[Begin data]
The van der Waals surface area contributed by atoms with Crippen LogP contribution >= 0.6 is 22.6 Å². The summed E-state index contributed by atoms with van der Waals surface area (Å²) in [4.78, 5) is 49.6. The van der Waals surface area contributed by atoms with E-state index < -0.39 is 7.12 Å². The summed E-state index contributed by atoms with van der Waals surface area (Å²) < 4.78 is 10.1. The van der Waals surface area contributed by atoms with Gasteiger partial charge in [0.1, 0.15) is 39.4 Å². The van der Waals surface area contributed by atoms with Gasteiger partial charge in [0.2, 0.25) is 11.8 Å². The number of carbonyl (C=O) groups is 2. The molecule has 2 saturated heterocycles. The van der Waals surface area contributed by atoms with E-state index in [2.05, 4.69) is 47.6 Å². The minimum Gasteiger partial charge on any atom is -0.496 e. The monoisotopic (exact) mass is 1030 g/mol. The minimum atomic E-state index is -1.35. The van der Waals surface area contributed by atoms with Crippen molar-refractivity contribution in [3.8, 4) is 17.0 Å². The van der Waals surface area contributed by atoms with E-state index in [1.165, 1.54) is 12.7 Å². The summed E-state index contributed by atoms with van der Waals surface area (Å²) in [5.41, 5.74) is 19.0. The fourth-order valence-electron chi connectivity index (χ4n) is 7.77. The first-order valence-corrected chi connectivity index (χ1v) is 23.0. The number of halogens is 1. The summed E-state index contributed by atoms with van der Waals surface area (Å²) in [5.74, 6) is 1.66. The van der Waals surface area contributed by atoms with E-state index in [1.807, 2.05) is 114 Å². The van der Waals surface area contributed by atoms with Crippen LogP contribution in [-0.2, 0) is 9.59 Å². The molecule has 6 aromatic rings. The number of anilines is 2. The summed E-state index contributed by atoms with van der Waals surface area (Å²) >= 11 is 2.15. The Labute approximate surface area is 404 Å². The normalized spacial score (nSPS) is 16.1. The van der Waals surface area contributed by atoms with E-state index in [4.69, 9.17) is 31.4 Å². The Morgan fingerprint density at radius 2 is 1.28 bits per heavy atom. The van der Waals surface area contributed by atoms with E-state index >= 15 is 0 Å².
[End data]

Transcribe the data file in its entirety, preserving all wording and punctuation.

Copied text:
The van der Waals surface area contributed by atoms with Crippen LogP contribution >= 0.6 is 22.6 Å². The summed E-state index contributed by atoms with van der Waals surface area (Å²) in [4.78, 5) is 49.6. The van der Waals surface area contributed by atoms with E-state index < -0.39 is 7.12 Å². The summed E-state index contributed by atoms with van der Waals surface area (Å²) < 4.78 is 10.1. The van der Waals surface area contributed by atoms with Gasteiger partial charge in [0.1, 0.15) is 39.4 Å². The van der Waals surface area contributed by atoms with Gasteiger partial charge in [0.2, 0.25) is 11.8 Å². The number of carbonyl (C=O) groups is 2. The molecule has 2 saturated heterocycles. The van der Waals surface area contributed by atoms with E-state index in [2.05, 4.69) is 47.6 Å². The minimum Gasteiger partial charge on any atom is -0.496 e. The monoisotopic (exact) mass is 1030 g/mol. The minimum atomic E-state index is -1.35. The van der Waals surface area contributed by atoms with Crippen molar-refractivity contribution in [3.8, 4) is 17.0 Å². The van der Waals surface area contributed by atoms with E-state index in [1.165, 1.54) is 12.7 Å². The summed E-state index contributed by atoms with van der Waals surface area (Å²) in [5.41, 5.74) is 19.0. The fourth-order valence-electron chi connectivity index (χ4n) is 7.77. The first-order valence-corrected chi connectivity index (χ1v) is 23.0. The number of halogens is 1. The summed E-state index contributed by atoms with van der Waals surface area (Å²) in [5.74, 6) is 1.66. The van der Waals surface area contributed by atoms with E-state index in [1.807, 2.05) is 114 Å². The van der Waals surface area contributed by atoms with Crippen LogP contribution in [-0.2, 0) is 9.59 Å². The molecule has 6 aromatic rings. The number of anilines is 2. The summed E-state index contributed by atoms with van der Waals surface area (Å²) >= 11 is 2.15. The Labute approximate surface area is 404 Å². The normalized spacial score (nSPS) is 16.1. The van der Waals surface area contributed by atoms with E-state index in [4.69, 9.17) is 31.4 Å². The Morgan fingerprint density at radius 2 is 1.28 bits per heavy atom. The van der Waals surface area contributed by atoms with E-state index >= 15 is 0 Å².